Destiny 2: Bungie Says Matchmaking is 'Incompatible for Us'

Although players have been requesting it since the early days of Destiny 1, Bungie confirms that Destiny 2 will not support matchmaking in the traditional sense. There will be a new feature called Guided Games that is meant to bring players together for challenging activities, but randomly pairing players is something that Bungie feels does not work for its game.

While speaking with Destiny 2 Project Lead Mark Noseworthy, Game Rant was able to talk a little bit about why Bungie feels matchmaking does not work. Noseworthy also shared some info about how Guided Games will support a variety of players with a variety of interests.

Matchmaking may have been something Bungie considered for Destiny 1, but at some point the development team decided it was “incompatible” with the core experience. As Noseworthy explains, matchmaking doesn’t compliment the type of welcoming environment that Bungie wants to create. Teaming random players together very rarely ends well.

"We’ve been pretty consistent that matchmaking is just incompatible for us. The type of community we want to have, the friendly, welcoming space we want Destiny to be. Because matchmaking takes anonymous people and puts them together and says, ‘Please behave.’ And then these really competitive activities we have say, ‘Please be good. Please communicate. Please coordinate. Please be fair to other players.’ And you can do that when you have social groups that exist, but it doesn’t work when we put you with a random player or someone else. So matchmaking is fine for pickup-and-play PvP or strikes where you can’t really suck at this strike if you run forward and shoot everything. You don’t need to talk. And that’s great for certain modes, but when you are playing Trials of Osiris, you need to talk. When you are playing the raid - people have roles, there is coordination.

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No matter where players may come down on the issue of Destiny having matchmaking, it’s hard to argue with Noseworthy’s points. Destiny’s endgame is challenging and it requires a very specific mindset, so putting players together that are incompatible will likely lead to headaches.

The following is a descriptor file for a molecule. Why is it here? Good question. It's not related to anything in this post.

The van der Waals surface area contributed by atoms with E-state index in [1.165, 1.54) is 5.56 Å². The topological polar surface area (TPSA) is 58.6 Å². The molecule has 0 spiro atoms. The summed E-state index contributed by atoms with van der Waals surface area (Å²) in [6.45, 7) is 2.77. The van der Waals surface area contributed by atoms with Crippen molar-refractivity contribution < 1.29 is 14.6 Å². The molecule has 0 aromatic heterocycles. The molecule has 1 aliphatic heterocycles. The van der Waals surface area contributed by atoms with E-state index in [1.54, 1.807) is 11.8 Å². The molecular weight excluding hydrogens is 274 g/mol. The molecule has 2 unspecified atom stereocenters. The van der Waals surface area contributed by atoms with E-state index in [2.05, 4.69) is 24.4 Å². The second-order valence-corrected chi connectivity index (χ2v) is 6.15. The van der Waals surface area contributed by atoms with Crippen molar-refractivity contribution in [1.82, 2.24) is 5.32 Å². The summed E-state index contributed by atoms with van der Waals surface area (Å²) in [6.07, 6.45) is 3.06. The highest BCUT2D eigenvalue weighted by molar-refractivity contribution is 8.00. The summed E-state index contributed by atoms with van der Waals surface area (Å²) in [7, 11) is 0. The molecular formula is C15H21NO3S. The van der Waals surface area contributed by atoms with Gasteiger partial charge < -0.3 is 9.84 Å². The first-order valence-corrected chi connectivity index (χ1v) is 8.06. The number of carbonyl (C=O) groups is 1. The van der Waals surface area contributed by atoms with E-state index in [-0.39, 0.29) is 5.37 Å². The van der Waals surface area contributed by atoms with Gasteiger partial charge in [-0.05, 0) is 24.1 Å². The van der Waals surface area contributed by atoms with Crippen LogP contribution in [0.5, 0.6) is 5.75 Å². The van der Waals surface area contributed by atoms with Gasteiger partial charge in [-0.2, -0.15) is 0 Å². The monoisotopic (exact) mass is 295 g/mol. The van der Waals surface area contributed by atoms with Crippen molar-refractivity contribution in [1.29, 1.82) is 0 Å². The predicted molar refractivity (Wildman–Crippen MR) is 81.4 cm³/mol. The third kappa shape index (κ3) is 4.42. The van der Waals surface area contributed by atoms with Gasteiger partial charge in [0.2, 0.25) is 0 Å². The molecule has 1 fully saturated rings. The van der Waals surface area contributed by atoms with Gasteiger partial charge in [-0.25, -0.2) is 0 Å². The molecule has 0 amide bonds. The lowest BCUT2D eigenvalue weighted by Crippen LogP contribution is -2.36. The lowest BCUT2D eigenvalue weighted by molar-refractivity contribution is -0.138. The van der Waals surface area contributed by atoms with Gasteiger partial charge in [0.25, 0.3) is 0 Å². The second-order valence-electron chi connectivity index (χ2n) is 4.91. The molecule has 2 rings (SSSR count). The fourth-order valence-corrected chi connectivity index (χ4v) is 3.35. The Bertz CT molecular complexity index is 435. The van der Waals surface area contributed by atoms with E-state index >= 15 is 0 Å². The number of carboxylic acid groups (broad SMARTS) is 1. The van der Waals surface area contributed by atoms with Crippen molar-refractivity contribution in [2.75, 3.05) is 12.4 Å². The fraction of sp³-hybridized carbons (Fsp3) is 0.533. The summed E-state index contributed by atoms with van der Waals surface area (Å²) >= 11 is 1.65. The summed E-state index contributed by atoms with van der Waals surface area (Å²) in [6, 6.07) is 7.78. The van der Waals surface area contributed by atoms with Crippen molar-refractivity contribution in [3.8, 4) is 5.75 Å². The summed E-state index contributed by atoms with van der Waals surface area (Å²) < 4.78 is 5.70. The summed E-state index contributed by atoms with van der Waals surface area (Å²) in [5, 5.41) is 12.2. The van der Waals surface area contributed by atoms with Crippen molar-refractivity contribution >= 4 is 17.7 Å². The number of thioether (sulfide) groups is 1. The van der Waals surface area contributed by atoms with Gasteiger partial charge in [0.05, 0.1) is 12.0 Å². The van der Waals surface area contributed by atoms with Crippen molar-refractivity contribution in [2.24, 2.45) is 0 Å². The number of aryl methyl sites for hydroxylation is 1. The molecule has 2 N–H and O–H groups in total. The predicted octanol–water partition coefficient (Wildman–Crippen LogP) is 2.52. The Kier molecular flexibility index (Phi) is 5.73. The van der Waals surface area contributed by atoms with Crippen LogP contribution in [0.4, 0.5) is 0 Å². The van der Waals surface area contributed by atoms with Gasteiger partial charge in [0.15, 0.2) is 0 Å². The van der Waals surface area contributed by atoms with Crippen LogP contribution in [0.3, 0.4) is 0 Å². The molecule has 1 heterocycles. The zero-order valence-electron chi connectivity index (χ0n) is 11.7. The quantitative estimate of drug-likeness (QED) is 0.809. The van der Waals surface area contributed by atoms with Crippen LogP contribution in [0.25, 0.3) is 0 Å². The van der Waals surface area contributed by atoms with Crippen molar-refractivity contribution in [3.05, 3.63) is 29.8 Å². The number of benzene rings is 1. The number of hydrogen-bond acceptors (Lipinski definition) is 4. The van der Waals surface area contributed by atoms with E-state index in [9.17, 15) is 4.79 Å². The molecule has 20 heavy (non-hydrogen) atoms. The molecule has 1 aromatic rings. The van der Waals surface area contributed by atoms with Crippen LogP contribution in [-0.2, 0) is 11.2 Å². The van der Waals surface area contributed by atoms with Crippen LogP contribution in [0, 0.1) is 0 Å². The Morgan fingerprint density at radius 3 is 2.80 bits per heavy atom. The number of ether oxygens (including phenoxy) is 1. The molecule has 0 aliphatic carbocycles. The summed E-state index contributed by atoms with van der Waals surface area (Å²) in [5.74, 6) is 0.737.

Even so, Bungie has not left solo players completely in the dust for Destiny 2. A new feature called Guided Games will offer players and teams an in-game searching option whereby they can fill out their fireteam. But like an LFG, Guided Games doesn’t simply match two random players together; it lets a seeker or group match with someone that fits their style.

"That’s why we think something like guided games, which is going to take solo players and allow them to look at the clans that have opened themselves up to single players for a session of Trials, a Nightfall, or a raid and pick, ‘Hey y’know this group seems a lot like me. They said they are really into playing with Hunters and they all like shotguns, and they are open to noobs. Well, I’m a noob, I’ll play with these guys.’ Whereas someone else might say, 'I’m an elite player but I don’t have any friends, but these guys are about kicking ass and taking names in the Crucible. That feels like a group I could play PvP with for 20 minutes and see what’s up.” And the fact that there is this agency on the seeker’s part, and the fact that they join a group that has an identity - has a motto and a banner, and social norms and customs in how they operate with people. Putting them together is fundamentally different, socially, than matching up with random players.

Since the very beginning, the Destiny experience has been about bringing players together, anonymously. A solo player or a group of friends can jump into a strike or PvP match and compete for a similar goal without ever speaking or interacting, but somehow they share an experience.

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However, there exists in Destiny a few gameplay experiences that are only for pre-made groups, namely Trials of Osiris, the Nightfall Strike, and the raid. For these ultra-challenging modes, Bungie doesn’t want to throw players into the deep end by matchmaking them with just anybody, but the devs do want Destiny players to have in-game options.

It does sound as though Guided Games is a smart middle ground for Bungie and one that will likely help Destiny players find new friends or even clan mates to play with regularly. There is also apparently more nuance to Guided Games than was implied by the initial reveal, but Noseworthy says those conversations will be saved for a later date.

Destiny 2 releases September 8, 2017 for PS4 and Xbox One. The PC version currently has no release date.

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